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whereas the provisions in the Bull were an organic law, promulgated with the full consent of the Cardinals, wbich were always to hold good when public dangers threatened their free deliberations. In tranquil times the old law was to be observed.
A few weeks later the Papacy was exposed to imminent danger. On the 13th of February, 1798, the Pope was sitting on his throne in a chapel of the Vatican, surrounded by his Cardinals. On a sudden, the shouts of an angry multitude penetrated to the Conclave, intermingled with the strokes of axes and hammers on the doors. A band of soldiers burst into the hall, tore away from the Pope's fingerthe pontifical ring, and treated him with great inhumanity. On the day following the Republican leaders directed that a Te Deum should be sung in the Vatican for the fall of the temporal power of the Papacy, and that the
military battalions should proclaim the establishment of the Republic by the discharge of artillery in the Square of St. Peter, under the windows of the Pope. On the 20th of February, 1798, Pius VI. was carried away a prisoner into Tuscany by the French, and the Cardinals were dispersed. After a short sojourn at Sienna, the Pope was finally placed in the Old Carthusian monastery near Florence. He was separated from the Cardinals, some of whom took refuge in the kingdom of Naples, while others repaired to Venetia, which the Treaty of Campo-Formio had ceded to Austria.
In the history of the Papacy the crisis was most formidable. The health of the Pope, undermined by his troubles and weakened by the advance of old age, indicated that his death could not be far distant. The complete dispersion of the Cardinals, however, disorganized the machinery for the election of his successor. The last Bull was plainly insufficient because it had not provided for that emergency. The Cardinals were not agreed on the place where the Conclave should be held. In the event of the Pope dying without any previous arrangement for the convention of the Conclave, it was feared that the Cardinals who had taken refuge in the Venetian States mightas the Cardinal Dean, the principal officer of the body, was with them—under the influence of royal pressure, meet and to an unlawful election. They might, in fact, say that the Dean's presence made them a legislative representation of the Sacred College. Hence the first object was to induce the Pope to sanction the promulgation of an instrument which would effectually prevent the evil in question. Enfeebled as he was both in body and mind, Pius shrank from the responsibility involved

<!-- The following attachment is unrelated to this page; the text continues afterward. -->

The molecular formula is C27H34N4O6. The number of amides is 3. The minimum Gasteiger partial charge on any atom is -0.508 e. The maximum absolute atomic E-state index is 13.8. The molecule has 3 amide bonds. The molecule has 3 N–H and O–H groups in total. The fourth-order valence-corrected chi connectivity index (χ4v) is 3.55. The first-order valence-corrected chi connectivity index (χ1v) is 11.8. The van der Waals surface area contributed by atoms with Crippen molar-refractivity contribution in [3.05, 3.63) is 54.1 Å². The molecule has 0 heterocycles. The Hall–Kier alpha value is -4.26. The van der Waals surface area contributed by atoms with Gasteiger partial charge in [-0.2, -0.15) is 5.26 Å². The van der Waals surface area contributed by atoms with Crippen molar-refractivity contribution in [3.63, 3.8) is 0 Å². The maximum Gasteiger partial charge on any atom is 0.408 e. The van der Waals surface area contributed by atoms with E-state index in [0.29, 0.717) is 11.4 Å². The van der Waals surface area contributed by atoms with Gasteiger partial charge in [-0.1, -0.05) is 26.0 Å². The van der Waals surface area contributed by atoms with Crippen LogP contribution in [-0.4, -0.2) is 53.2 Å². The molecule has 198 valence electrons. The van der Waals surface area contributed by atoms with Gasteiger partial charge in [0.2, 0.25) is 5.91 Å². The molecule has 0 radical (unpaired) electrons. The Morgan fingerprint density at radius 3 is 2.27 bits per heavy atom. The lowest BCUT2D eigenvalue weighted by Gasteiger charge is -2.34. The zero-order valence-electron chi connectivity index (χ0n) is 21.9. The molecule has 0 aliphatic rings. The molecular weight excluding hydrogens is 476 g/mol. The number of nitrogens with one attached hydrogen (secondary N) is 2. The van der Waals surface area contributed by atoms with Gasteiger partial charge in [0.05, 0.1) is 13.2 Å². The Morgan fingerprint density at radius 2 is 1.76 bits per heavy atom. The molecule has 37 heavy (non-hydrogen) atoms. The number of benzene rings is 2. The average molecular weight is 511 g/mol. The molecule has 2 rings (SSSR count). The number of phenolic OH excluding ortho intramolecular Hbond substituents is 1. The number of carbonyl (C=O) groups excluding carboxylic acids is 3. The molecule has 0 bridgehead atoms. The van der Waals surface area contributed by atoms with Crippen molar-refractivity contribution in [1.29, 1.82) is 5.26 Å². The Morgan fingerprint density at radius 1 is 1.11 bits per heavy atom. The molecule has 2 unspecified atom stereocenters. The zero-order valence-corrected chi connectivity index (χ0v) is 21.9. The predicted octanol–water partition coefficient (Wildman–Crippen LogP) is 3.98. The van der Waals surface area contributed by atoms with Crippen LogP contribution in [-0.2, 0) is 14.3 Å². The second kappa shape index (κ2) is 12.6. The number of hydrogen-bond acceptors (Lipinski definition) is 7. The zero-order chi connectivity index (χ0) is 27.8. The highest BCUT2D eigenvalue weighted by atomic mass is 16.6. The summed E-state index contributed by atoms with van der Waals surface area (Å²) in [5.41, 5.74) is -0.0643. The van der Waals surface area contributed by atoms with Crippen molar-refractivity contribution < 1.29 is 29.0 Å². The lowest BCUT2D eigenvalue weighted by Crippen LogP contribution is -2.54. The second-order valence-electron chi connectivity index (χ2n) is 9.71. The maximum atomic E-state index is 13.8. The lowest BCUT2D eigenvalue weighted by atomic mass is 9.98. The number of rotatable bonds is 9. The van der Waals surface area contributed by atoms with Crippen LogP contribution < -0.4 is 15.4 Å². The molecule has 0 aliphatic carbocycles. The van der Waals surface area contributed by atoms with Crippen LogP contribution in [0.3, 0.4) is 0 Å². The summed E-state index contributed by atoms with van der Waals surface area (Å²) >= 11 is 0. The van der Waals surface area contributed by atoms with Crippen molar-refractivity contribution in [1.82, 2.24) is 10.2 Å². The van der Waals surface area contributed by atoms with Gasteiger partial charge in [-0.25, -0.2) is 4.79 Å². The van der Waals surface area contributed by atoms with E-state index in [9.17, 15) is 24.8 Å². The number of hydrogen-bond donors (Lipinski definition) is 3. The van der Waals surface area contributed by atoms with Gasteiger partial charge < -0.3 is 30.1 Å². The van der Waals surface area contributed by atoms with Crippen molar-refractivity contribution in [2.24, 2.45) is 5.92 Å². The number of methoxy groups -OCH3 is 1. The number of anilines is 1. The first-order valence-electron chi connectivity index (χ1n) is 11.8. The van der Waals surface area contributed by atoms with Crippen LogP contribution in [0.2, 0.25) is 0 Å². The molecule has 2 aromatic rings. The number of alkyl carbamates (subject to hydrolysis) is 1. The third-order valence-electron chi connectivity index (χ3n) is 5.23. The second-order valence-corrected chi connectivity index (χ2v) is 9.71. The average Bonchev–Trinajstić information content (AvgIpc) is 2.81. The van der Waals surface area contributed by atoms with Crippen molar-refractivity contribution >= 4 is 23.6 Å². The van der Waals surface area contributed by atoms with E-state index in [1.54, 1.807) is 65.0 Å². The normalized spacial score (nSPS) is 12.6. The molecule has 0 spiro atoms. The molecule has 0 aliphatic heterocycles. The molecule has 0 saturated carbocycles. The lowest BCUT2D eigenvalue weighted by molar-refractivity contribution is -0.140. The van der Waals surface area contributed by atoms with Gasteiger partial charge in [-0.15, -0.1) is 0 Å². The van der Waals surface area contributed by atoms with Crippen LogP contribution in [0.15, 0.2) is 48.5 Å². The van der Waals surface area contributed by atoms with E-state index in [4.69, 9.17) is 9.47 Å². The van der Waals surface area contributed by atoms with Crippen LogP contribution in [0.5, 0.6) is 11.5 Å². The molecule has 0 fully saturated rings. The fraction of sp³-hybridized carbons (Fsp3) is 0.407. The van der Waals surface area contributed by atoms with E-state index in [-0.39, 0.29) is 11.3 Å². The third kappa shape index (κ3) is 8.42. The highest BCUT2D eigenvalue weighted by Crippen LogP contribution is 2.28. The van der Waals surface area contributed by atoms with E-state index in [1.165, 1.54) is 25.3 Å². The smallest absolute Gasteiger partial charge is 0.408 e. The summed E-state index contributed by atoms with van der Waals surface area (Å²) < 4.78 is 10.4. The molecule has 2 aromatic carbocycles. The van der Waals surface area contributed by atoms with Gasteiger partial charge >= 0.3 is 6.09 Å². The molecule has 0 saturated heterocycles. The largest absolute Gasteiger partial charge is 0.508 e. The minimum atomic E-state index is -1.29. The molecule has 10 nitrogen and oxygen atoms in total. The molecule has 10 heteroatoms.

a step. At length Cardinal Antonelli, having sought and obtained an interview with the
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Pope, proposed a Bull to him, with the substance of which he expressed his agreement. The Dean with two or three others was to be empowered to name a place for the election of the Pope. The Cardinals were to be authorized to give their votes by proxies held by one of their body. This proceeding was objectionable for two reasons. The first was that it was without precedent, and the second was that it exposed the Cardinals to the penalties inflicted on those who treated of the election of the Pope during his lifetime.
Pius had at first consented to this proposal ; but as he reflected on its possible consequences, he shrank from taking so decided a step on his own authority. He therefore now shrank from the issue of the Bull, and consulted the Cardinals, especially those in Venetia. The impression made on their minds proved so decidedly unfavourable to the proposal, that he determined to drop the Bull.
But this neglect to pass a special measure dealing with an unprecedented situation was contrary to the general desire. Accordingly a second draft of a Bull, providing for the circumstances of the case, was brought forward for consideration. Monsignore Michel di Pietro, residing at Rome as delegate of the Pope, drew up a paper which enabled the Pope to secure the safety of the Church. This draft was not at once sent to the Pope, but was first forwarded to the Cardinals in Venetia for their opinion. The latter at once expressed their approval of its terms.